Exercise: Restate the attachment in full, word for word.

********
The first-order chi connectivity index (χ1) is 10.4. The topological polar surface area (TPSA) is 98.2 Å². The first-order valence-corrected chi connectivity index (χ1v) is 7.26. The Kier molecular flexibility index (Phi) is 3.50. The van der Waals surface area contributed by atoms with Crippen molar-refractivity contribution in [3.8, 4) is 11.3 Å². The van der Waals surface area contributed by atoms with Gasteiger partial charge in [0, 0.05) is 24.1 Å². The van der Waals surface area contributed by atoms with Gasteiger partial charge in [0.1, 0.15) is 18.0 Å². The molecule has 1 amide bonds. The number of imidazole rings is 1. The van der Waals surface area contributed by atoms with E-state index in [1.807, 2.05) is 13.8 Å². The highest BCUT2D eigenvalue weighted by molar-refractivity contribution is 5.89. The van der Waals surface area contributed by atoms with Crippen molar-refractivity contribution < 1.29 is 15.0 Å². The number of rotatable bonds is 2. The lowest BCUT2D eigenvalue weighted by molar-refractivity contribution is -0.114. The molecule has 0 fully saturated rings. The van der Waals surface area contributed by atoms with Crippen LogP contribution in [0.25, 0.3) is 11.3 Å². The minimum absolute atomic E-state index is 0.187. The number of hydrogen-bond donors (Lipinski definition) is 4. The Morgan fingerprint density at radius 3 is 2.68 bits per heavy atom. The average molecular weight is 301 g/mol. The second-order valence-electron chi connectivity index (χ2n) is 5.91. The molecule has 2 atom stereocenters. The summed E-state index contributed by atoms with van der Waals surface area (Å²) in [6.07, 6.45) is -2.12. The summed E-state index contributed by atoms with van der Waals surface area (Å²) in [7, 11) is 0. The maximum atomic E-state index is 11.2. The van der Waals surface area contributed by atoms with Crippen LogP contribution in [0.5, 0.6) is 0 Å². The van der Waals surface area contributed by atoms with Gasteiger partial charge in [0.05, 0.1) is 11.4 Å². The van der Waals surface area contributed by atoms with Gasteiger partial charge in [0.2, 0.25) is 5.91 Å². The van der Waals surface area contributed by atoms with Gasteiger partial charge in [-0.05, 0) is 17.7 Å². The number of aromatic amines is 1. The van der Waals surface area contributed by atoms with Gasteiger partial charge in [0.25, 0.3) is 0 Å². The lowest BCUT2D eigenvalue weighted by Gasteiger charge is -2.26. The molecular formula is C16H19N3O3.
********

The first-order chi connectivity index (χ1) is 10.4. The topological polar surface area (TPSA) is 98.2 Å². The first-order valence-corrected chi connectivity index (χ1v) is 7.26. The Kier molecular flexibility index (Phi) is 3.50. The van der Waals surface area contributed by atoms with Crippen molar-refractivity contribution in [3.8, 4) is 11.3 Å². The van der Waals surface area contributed by atoms with Gasteiger partial charge in [0, 0.05) is 24.1 Å². The van der Waals surface area contributed by atoms with Gasteiger partial charge in [0.1, 0.15) is 18.0 Å². The molecule has 1 amide bonds. The number of imidazole rings is 1. The van der Waals surface area contributed by atoms with E-state index in [1.807, 2.05) is 13.8 Å². The highest BCUT2D eigenvalue weighted by molar-refractivity contribution is 5.89. The van der Waals surface area contributed by atoms with Crippen molar-refractivity contribution < 1.29 is 15.0 Å². The number of rotatable bonds is 2. The lowest BCUT2D eigenvalue weighted by molar-refractivity contribution is -0.114. The molecule has 0 fully saturated rings. The van der Waals surface area contributed by atoms with Crippen LogP contribution in [0.25, 0.3) is 11.3 Å². The minimum absolute atomic E-state index is 0.187. The number of hydrogen-bond donors (Lipinski definition) is 4. The Morgan fingerprint density at radius 3 is 2.68 bits per heavy atom. The average molecular weight is 301 g/mol. The second-order valence-electron chi connectivity index (χ2n) is 5.91. The molecule has 2 atom stereocenters. The summed E-state index contributed by atoms with van der Waals surface area (Å²) in [6.07, 6.45) is -2.12. The summed E-state index contributed by atoms with van der Waals surface area (Å²) in [7, 11) is 0. The maximum atomic E-state index is 11.2. The van der Waals surface area contributed by atoms with Crippen LogP contribution in [0.5, 0.6) is 0 Å². The van der Waals surface area contributed by atoms with Gasteiger partial charge in [0.05, 0.1) is 11.4 Å². The van der Waals surface area contributed by atoms with Gasteiger partial charge in [0.2, 0.25) is 5.91 Å². The van der Waals surface area contributed by atoms with Gasteiger partial charge in [-0.05, 0) is 17.7 Å². The number of aromatic amines is 1. The van der Waals surface area contributed by atoms with Gasteiger partial charge in [0.25, 0.3) is 0 Å². The lowest BCUT2D eigenvalue weighted by Gasteiger charge is -2.26. The molecular formula is C16H19N3O3.